In this blog post, I share the latest research on the consumption of red meat and the role it has on our health. I also provide alternatives to a red meat diet with vegetarian options.
The deal with Red Meat
In a few weeks, we will be celebrating our country’s independence, having BBQs and spending quality time with family and friends. But, as we are celebrating this summer holiday and serving tasty foods such as grilled hot dogs and hamburgers, it’s important to think about our food choices. The foods we consume can directly affect our health. In particular, I wanted to raise awareness of the health risks of red and processed meats as these are annual favorites for this holiday.
We’ve heard these foods get a bad rap, but what most people don’t know is exactly how bad they are. So, I wanted to share the real facts regarding red and processed meats relating to your health.
Before we dive into the research, it’s important to understand a few definitions.
Definitions of Meat
Refers to unprocessed animal muscle meat such as beef, veal, pork, lamb. This term does not refer to seafood.
Meat that undergoes salting, curing, smoking, fermentation and others to improve taste and shelf life. Examples include hot dogs, sausages, bacon, ham, deli meats, and beef jerky. Some of these processes result in added compounds that have been found to be carcinogenic. Watch out for N-nitroso compounds (NOC) such as nitrosamines and polycyclic aromatic hydrocarbons (PAH).
Now, here is a quick review of the scientific literature regarding red and processed meats.
Risk Factors for Heart Disease and Type 2 Diabetes
In a study that surveyed over 1 million people, it examined how red meats and processed meats negatively impact our health. The study looked specifically whether or not red meat and/or processed meats were associated with two major health concerns. It reviewed if higher levels of coronary heart disease (CHD) and type 2 diabetes (DM2) were associated with red meat consumption. What they found was quite scary given the amount of meat our society consumes. They found that each daily serving of processed meats appeared to increase the risk of CHD by 42%! Unprocessed red meat was not associated with an increased risk of CHD by itself.
With regards to diabetes, the study was equally damning for processed meats. They found that each daily serving of processed meat, it increased your risk of diabetes by 19%. Once again, unprocessed red meats did not appear to significantly increase your risk.
what does this mean?
Therefore, the main conclusion from this study is:
1) Processed meat appears to be very detrimental to our health by increasing the risk for heart disease as well as diabetes.
2) Unprocessed red meat does not seem to carry the same risks.
Can red meat give you cancer?
Colorectal cancer is the third most common cancer in the United States for men and second most common for women. There are 135,000 new cases each year with nearly 50,000 people dying from this particular cancer in the US alone. A large study revealed that red meat and processed meat both were positively associated with colorectal, colon and rectal cancers.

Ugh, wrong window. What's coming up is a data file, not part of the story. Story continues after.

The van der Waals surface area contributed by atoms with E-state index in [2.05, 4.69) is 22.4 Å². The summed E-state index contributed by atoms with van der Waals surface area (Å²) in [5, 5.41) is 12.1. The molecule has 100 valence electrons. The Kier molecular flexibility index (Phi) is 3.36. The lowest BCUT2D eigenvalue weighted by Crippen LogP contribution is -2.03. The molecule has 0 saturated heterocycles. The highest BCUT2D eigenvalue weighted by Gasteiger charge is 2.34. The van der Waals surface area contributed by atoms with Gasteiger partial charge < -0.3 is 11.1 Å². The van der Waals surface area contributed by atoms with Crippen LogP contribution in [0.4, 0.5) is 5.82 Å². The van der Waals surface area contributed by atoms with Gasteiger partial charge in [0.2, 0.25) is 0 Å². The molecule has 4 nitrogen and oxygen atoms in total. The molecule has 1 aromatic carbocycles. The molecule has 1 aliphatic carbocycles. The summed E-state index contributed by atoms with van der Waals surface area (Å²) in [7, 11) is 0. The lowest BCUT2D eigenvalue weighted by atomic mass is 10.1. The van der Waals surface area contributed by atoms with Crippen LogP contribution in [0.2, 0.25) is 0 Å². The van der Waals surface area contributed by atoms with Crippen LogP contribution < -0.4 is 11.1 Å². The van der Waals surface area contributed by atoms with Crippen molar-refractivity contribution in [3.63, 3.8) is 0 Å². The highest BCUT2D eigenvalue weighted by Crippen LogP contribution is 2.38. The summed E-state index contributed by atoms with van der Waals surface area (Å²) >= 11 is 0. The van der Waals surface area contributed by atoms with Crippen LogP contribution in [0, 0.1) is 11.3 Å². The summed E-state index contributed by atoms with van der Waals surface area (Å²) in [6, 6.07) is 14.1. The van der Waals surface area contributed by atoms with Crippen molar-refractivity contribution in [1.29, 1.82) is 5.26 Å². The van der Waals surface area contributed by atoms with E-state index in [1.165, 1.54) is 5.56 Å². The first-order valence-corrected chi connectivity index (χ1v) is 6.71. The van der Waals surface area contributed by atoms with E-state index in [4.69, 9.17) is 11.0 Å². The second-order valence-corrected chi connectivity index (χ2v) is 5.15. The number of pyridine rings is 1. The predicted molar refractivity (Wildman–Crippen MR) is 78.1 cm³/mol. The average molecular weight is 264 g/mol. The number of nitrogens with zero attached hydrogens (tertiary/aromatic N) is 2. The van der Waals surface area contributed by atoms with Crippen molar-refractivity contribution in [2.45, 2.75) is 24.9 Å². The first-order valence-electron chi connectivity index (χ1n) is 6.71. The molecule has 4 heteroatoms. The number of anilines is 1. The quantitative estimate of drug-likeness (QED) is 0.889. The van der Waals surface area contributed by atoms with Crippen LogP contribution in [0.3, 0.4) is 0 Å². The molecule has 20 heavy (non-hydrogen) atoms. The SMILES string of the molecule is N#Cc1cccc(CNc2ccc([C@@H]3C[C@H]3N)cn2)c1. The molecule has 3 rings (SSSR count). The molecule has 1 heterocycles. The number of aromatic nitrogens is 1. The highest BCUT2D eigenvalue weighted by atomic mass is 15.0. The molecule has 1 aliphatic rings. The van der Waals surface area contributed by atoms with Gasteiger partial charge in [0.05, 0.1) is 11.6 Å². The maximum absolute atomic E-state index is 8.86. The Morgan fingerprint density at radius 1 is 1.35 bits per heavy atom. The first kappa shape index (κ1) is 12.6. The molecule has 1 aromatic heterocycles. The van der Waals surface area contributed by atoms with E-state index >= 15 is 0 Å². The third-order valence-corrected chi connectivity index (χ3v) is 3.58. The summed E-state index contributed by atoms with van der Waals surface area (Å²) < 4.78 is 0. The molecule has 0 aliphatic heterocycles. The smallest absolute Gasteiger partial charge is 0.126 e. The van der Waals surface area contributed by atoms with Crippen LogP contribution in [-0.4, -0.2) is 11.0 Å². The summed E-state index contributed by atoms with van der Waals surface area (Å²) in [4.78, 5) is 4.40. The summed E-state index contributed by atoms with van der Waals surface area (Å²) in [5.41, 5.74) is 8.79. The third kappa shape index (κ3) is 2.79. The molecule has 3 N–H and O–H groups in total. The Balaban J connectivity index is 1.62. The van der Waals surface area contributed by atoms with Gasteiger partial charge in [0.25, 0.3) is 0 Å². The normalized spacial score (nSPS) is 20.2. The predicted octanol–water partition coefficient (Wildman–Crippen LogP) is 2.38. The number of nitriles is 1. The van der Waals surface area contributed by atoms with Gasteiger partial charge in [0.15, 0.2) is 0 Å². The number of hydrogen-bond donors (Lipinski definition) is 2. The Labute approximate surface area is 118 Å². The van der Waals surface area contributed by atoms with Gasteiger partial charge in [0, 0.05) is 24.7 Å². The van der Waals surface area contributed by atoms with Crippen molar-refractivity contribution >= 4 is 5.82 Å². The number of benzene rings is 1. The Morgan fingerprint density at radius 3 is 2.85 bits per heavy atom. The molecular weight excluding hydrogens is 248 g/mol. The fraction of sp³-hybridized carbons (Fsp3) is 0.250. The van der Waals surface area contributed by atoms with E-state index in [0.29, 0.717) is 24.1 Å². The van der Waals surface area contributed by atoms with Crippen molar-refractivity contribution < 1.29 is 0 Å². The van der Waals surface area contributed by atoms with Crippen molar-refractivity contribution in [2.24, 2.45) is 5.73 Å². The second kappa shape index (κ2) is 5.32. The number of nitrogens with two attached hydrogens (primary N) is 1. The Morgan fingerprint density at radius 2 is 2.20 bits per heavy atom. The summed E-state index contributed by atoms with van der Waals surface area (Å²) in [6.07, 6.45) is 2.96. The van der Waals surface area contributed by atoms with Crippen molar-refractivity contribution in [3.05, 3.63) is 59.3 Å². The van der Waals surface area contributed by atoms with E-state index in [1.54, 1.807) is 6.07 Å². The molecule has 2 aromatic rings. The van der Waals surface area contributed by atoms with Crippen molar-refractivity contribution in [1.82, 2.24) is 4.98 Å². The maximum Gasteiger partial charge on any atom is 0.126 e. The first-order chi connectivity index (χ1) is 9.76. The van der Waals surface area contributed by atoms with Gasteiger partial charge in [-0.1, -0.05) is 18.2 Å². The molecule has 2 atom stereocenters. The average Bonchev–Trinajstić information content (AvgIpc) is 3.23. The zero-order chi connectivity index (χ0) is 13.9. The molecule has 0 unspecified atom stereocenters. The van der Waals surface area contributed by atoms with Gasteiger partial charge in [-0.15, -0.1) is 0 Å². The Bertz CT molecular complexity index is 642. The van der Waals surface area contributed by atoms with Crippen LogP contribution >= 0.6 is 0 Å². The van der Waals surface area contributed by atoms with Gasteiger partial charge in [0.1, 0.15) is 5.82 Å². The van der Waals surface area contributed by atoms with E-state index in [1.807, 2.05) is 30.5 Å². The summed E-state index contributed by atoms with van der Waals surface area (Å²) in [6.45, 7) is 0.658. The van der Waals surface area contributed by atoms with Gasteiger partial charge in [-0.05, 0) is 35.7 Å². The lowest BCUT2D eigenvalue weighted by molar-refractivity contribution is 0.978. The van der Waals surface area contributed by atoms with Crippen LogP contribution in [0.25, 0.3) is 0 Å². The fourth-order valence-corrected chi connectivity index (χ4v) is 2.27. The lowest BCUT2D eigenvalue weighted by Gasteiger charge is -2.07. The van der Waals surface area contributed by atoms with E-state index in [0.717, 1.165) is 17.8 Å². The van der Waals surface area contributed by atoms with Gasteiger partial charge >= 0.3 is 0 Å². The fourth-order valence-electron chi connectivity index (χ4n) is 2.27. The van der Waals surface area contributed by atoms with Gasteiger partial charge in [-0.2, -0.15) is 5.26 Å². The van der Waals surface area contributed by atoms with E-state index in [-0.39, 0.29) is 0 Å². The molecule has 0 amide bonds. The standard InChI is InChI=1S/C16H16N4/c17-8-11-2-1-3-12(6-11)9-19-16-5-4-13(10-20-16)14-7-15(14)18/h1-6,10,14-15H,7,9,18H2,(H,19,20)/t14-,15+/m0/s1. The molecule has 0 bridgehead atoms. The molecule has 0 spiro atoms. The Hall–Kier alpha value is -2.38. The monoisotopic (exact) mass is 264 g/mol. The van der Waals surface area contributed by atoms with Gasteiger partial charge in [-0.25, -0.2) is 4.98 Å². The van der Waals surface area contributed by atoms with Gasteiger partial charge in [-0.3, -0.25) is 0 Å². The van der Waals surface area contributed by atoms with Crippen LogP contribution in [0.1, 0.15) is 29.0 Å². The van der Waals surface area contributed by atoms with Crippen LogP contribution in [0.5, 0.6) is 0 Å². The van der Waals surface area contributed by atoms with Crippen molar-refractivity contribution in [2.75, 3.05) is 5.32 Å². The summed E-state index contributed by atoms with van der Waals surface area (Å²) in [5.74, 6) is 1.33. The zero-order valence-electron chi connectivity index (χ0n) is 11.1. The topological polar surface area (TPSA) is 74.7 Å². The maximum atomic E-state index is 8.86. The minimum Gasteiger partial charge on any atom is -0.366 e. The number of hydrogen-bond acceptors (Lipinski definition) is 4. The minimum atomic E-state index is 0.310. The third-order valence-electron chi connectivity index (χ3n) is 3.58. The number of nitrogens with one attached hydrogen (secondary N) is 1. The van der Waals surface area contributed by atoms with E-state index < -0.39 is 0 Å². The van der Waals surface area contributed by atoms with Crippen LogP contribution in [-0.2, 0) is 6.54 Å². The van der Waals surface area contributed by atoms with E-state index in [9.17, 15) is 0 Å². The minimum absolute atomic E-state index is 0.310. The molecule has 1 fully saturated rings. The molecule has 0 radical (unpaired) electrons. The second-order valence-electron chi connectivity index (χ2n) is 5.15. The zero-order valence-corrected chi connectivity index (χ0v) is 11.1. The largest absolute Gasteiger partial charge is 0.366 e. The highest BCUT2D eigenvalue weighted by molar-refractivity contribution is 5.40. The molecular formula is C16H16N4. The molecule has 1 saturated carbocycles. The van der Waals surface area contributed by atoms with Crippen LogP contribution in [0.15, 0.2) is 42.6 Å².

The results showed that the more red or processed meat you ate the higher your risk was for colorectal cancer. The association was the strongest for processed meats, however red meat also was significantly associated with colon and colorectal cancers. In 2015, the International Agency for Research on Cancers (IARC) held a meeting with top scientists to evaluate the carcinogenicity of red meats and processed meats. This group ultimately came down hard and classified processed meats as “carcinogenic to humans” on the basis of colorectal cancer.
They were slightly less strong with red meats labelling them as “probably carcinogenic to humans” for colorectal cancer and also prostate and pancreatic cancers. Some may argue that the IARC evaluations were not based on the “gold standard” randomized controlled trials. However, the data they did evaluate was substantial in size and scope and the findings were so consistent across studies that chance, bias and confounding (which are all risks in scientific studies) were considered to be very unlikely.
I am not suggesting that you shouldn’t indulge in the Fourth of July BBQ and skip the hot dog or hamburger line. However, I do recommend to at least give the negative health consequences some thought. In a society where we were all raised to consume meat and processed meat, my best advice is to cut back. In other words, reduce your intake of these foods today and in the future.
Instead of indulging in 2 hotdogs or hamburgers, opt for 1. In the future, it is highly recommended to reduce meat and processed meat out of your regular diet, or limit them to once every 2-4 weeks or more.
As a substitute for red and processed meats at your next BBQ, try instead grilling fresh seafood with a variety of summer vegetables. See our recipe for fish using cedar plank wood. Or, even better, check out the #1 rated diet in the world – the Mediterranean Diet.
What are your thoughts on limiting red meat?